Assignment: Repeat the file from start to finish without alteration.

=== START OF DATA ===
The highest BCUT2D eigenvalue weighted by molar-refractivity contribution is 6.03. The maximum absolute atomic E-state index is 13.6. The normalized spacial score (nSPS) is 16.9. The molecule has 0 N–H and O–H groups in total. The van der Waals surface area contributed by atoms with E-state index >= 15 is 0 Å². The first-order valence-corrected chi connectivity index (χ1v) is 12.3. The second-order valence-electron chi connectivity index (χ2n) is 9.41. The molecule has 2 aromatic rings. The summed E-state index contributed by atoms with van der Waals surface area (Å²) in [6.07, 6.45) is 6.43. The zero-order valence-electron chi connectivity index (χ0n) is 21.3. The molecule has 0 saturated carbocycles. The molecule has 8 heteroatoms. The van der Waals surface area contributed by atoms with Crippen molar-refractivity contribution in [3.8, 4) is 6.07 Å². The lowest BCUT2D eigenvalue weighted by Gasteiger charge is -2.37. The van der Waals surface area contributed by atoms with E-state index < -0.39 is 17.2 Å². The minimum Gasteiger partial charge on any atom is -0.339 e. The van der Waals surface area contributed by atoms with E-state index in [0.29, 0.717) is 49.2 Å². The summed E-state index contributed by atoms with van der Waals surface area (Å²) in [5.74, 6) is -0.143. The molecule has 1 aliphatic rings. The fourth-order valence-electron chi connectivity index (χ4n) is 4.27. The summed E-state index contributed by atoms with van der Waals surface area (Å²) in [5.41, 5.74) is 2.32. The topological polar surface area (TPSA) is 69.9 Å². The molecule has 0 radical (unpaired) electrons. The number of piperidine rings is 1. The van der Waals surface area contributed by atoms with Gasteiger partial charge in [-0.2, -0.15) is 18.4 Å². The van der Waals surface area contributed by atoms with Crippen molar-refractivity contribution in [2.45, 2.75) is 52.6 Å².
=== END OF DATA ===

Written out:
The highest BCUT2D eigenvalue weighted by molar-refractivity contribution is 6.03. The maximum absolute atomic E-state index is 13.6. The normalized spacial score (nSPS) is 16.9. The molecule has 0 N–H and O–H groups in total. The van der Waals surface area contributed by atoms with E-state index >= 15 is 0 Å². The first-order valence-corrected chi connectivity index (χ1v) is 12.3. The second-order valence-electron chi connectivity index (χ2n) is 9.41. The molecule has 2 aromatic rings. The summed E-state index contributed by atoms with van der Waals surface area (Å²) in [6.07, 6.45) is 6.43. The zero-order valence-electron chi connectivity index (χ0n) is 21.3. The molecule has 0 saturated carbocycles. The molecule has 8 heteroatoms. The van der Waals surface area contributed by atoms with Crippen molar-refractivity contribution in [3.8, 4) is 6.07 Å². The lowest BCUT2D eigenvalue weighted by Gasteiger charge is -2.37. The van der Waals surface area contributed by atoms with E-state index < -0.39 is 17.2 Å². The minimum Gasteiger partial charge on any atom is -0.339 e. The van der Waals surface area contributed by atoms with E-state index in [0.29, 0.717) is 49.2 Å². The summed E-state index contributed by atoms with van der Waals surface area (Å²) in [5.74, 6) is -0.143. The molecule has 1 aliphatic rings. The fourth-order valence-electron chi connectivity index (χ4n) is 4.27. The summed E-state index contributed by atoms with van der Waals surface area (Å²) in [5.41, 5.74) is 2.32. The topological polar surface area (TPSA) is 69.9 Å². The molecule has 0 radical (unpaired) electrons. The number of piperidine rings is 1. The van der Waals surface area contributed by atoms with Gasteiger partial charge in [-0.2, -0.15) is 18.4 Å². The van der Waals surface area contributed by atoms with Crippen molar-refractivity contribution in [2.45, 2.75) is 52.6 Å².